What changed? Sen. Dean Heller (R-Nev.), a key vote for passing the Senate's health-care bill, and other Nevada Republicans came out strongly against any new talk of opening Yucca Mountain.

- Like Pruitt, Perry endorsed Steven Koonin's call for a “red team-blue team” exercise on climate change science. Perry floated the idea last week as well. The Wall Street Journal piece in which Koonin, a former undersecretary for science at Obama's Energy Department, lays out of the idea has quickly become one of the most influential op-eds of Trump's short presidency.

A primer on “red team-blue team”: "Koonin argued that such an exercise would subject the scientific consensus on climate change to a rigorous test. The red team would challenge consensus findings from scientific assessments, and the blue team would have the opportunity to respond... Historically, red teams have been called upon in military exercises as a way to introduce alternative ideas and, ultimately, strengthen organizational performance. But David Titley, a climate scientist at Penn State University and retired Navy rear admiral, said introducing a red team into climate science doesn’t make sense. 'Science already has a red team: peer review,' he said."

- Perry was asked repeatedly by the press about his own position on climate change science. Finally, Perry came to this answer: “Climate is changing, always has. Man at this particular point of time is having effect on it. How much effect is what’s at debate here." He said that he does not know President Trump's current stance on the science is.

-- EERE and ARPA-E targeted for cuts. Those who thought Congress would be a bulwark against the deep cuts the Trump administration has proposed for the Energy Department will be disappointed with the first budget bill to come out of the House of Representative. The bill, up for markup on Wednesday, would slash two offices that fund much of the department's renewable energy research.

The bill:

  • cuts funding for the Office of Energy Efficiency and Renewable Energy (EERE) from $2.1 billion to $1.1 billion and
  • cuts funding for the Advanced Research Projects Agency-Energy (ARPA-E) from $300 million to... $0.

The House subcommittee bill "rips the heart out of EERE and would kill much of the economic, security and environmental benefit the program has long provided our nation under both Republicans and Democrats," said Dan Reicher, a former assistant secretary of EERE under President Clinton. He and a bipartisan group of six other Senate-confirmed heads of EERE, whose mission is to bring of renewable energy technology to market, recently told Congress and the Trump administration in a letter that the deep budget cut proposed for that office would cripple its ability to function.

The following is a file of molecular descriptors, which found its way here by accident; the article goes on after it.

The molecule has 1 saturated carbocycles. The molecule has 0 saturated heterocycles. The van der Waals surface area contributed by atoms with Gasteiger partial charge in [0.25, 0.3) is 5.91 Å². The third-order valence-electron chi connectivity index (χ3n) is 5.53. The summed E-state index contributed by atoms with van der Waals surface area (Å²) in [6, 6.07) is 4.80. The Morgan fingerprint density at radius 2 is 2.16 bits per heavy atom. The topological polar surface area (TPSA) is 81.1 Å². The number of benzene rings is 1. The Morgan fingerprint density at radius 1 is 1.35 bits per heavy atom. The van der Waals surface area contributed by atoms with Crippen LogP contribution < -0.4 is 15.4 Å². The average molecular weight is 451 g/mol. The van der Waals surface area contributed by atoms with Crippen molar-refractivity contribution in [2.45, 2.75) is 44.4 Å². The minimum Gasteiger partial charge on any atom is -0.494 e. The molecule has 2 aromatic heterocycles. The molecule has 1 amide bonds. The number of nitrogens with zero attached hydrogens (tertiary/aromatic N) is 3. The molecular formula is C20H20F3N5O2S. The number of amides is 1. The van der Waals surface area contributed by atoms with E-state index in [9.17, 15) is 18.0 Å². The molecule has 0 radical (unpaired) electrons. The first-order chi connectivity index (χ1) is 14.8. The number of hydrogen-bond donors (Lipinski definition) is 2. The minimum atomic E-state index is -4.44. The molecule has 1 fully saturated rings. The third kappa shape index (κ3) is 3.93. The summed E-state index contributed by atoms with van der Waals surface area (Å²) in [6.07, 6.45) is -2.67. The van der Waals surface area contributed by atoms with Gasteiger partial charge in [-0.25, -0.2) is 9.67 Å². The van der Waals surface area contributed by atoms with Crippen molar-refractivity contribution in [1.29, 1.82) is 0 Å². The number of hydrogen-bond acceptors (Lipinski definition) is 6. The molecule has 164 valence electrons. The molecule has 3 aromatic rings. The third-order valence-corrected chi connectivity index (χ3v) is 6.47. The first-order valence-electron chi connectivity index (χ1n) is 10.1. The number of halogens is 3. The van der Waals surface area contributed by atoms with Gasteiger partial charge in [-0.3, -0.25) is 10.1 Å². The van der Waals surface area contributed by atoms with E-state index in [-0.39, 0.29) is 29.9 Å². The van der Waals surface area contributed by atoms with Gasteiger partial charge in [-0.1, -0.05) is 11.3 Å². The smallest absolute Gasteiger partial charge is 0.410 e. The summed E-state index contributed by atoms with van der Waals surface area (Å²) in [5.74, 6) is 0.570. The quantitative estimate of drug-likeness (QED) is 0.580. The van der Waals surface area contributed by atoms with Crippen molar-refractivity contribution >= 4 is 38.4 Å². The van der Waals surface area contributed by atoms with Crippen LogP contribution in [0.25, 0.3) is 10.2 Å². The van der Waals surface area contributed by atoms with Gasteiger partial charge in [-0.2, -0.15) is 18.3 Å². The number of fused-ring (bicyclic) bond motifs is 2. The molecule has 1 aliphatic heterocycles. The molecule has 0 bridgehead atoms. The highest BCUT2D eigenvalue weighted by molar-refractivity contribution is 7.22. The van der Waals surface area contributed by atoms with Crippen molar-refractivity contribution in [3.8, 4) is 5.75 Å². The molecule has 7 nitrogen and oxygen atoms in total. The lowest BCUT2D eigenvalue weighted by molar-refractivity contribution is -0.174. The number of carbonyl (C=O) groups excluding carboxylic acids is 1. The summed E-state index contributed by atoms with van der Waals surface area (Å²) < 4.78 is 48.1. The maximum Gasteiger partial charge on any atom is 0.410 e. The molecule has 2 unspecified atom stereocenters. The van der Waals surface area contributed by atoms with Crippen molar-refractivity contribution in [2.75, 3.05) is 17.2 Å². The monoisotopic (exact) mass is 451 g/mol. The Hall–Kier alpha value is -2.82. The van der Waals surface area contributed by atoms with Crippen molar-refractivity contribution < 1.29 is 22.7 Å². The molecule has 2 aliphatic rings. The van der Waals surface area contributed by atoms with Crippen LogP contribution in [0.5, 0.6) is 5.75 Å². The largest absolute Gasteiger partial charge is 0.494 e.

The programs will likely find more support in the Senate. It was only two years ago when three GOP senators -- Lamar Alexander (R-Tenn.), Cory Gardner (R-Colo.) and Lisa Murkowski (R-Alaska) -- called for boosting funding for ARPA-E, which backs research at start-ups and other groups outside the Energy Department.

ALTERNATIVE UNIVERSE

-- How high can you go? Reuters reports that three leading offshore wind operators are looking into super-tall "megaturbines" in order to "adapt to the upcoming reality with dwindling government handouts."

How tall is super-tall? Nearly as high as the Eiffel Tower.

THERMOMETER

-- New threat to the ozone layer. While the hole in the protective ozone layer above Antarctica is finally healing ever since the 1987 Montreal Protocol cut emissions of ozone-eating chlorofluorocarbons, scientists have just identified a new threat to its recovery. Chelsea Harvey writes: "A study, just out Tuesday in the journal Nature Communications, suggests that a common industrial chemical called dichloromethane — which has the power to destroy ozone — has doubled in the atmosphere over the last 10 years. And if its concentrations keep growing, scientists say, it could delay the Antarctic ozone layer’s return to normal by up to 30 years."

DAYBOOK

Today

  • The House Science, Space and Technology Subcommittees on Energy and on Research and Technology will hold a joint hearing on material science.
  • The Senate Environment and Public Works Committee will meet to vote on Annie Caputo and David Wright, two of Trump’s nominees for the Nuclear Regulatory Commission, and Susan Bodine, a nominee for assistant administrator for the EPA’s Office of Enforcement and Compliance Assurance.
  • Trump is planning to host governors and  leaders of American Indian tribes to talk energy policy.

Coming Up

  • The Senate Agriculture, Nutrition and Forestry Committee will hold a hearing on conservation and forestry on Thursday.
  • The House Natural Resources Subcommittee on Energy and Mineral Resources will hold an oversight hearing on oil and natural gas development on federal lands on Thursday.
  • The Senate Appropriations Subcommittee on Commerce, Justice, Science and Related Agencies will hold a hearing on NASA’s budget request on Thursday.
  • Trump, Perry, Zinke and Pruitt will be part of an “American Energy Dominance Panel,” for Energy Week on Thursday.
  • Trump will deliver a speech Thursday on “energy dominance.”

 

EXTRA MILEAGE

Perry outlines "energy dominance" in the US: 

Perry weighs in on climate change:

Perry says states 'will come up with ways to deliver health care': 

Here's what happened after Senate leaders postponed the health-care vote:

Stephen Colbert says "'Repeal And Replace' Is Being 'Delayed And Postponed'"